Most days I seek to keep a hopeful attitude as I dive into the tasks at hand, but yesterday ended sadly. When an elder saw me wearing my Lincoln Christian University polo shirt last night at church and asked if I had heard the news, I could hardly believe my ears: the Bible college & seminary where I trained for ministry, where I began preaching and serving in local churches, where I met my wife, is making sweeping changes and may sell its property to stave off closing. Due to enrollment declining 50% over the last decade and a $3.5 million deficit, my alma mater is eliminating all non-ministry degree programs, athletics, food service to students and directing them to move from dorms into student apartments where they can make their own meals, and letting 2/3 of the staff go. The news made The Christian Standard and Christianity Today.
Our school was founded in 1944 and trained thousands of young men and women like us for ministry for 78 years, but has “reached the end of our runway” according to the president of the college. They are going to try to survive by keeping the seminary and 2 undergraduate ministry degree programs, possibly selling the property and moving into a single building somewhere, and “will focus recruitment not on 18-year-olds but on older adults who feel called to ministry and need additional theological education.” But what is the future of ministry in America if we do not recruit and train young people to take the places of all those quitting or retiring? I can tell you that the hundreds of churches near colleges like Lincoln will suffer without students to help fill their pulpits; one person commented that their church has been without a pastor for 3 years now. There will be many more to follow.
Lincoln is not alone. Cincinnati Christian University, a sister Bible college where my home church pastor, my major professor, and Christian musician Rich Mullins all graduated, closed 2 years ago after 95 years, and many other Bible colleges without large endowments are in trouble. What’s the problem? In a nutshell: declining enrollment. “Fewer students are seeking ministry degrees immediately upon graduating high school.” Why? Why would a young person (or their parents) pay money and take on debt and spend years training for a career that is itself in crisis and sharp decline? Church attendance in America is in decline, and many churches have closed or are struggling to survive. There aren’t fewer people – there are just fewer people interested in attending and supporting a church. And the COVID pandemic has accelerated this decline by giving people an excuse for not going to church.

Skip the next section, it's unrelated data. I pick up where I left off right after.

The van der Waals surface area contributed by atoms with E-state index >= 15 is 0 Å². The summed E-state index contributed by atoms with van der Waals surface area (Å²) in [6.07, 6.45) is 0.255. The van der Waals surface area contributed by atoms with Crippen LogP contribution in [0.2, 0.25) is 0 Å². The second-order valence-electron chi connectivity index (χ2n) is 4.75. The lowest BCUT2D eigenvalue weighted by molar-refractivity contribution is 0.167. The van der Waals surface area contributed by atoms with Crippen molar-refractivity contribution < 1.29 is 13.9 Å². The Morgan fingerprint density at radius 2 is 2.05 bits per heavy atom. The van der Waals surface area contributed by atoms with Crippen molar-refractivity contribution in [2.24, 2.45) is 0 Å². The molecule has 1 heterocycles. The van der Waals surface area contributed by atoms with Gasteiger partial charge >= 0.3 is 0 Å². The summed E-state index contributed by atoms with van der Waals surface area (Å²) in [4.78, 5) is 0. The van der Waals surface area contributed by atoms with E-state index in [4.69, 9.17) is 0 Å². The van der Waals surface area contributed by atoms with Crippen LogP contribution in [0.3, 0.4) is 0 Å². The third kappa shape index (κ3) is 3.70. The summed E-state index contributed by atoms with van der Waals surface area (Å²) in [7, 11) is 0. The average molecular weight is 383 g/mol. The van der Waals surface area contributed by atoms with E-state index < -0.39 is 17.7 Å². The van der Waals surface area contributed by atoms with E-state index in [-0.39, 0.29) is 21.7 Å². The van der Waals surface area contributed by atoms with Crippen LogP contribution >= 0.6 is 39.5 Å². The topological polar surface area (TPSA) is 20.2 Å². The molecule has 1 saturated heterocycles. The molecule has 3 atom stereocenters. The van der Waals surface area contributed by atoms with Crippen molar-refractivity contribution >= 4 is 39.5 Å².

Let’s face it – this pandemic is largely over, and could return in various (hopefully weaker) forms forever, but most of the people who stopped coming have not come back. They still go to work or to the grocery store, the home supply store, the barber or hairdresser, the bank, and other places, but not to church. They may watch from home and give from home, but that’s not the same as being there in person, and doesn’t fill the many needs for serving or fellowship or putting an arm around someone for encouragement and praying with them, or welcoming someone new.
That’s why I’m so sad about the news about Lincoln – it’s a sign of the times. If people don’t support their church in person, churches suffer, then young people don’t want to go into ministry, then there are acute shortages of preachers, youth pastors, and worship pastors (just ask around), then churches suffer more.
It doesn’t have to be this way… unless you’re physically unable, if you care about your church, come to church!
Mike Openshaw, Senior Minister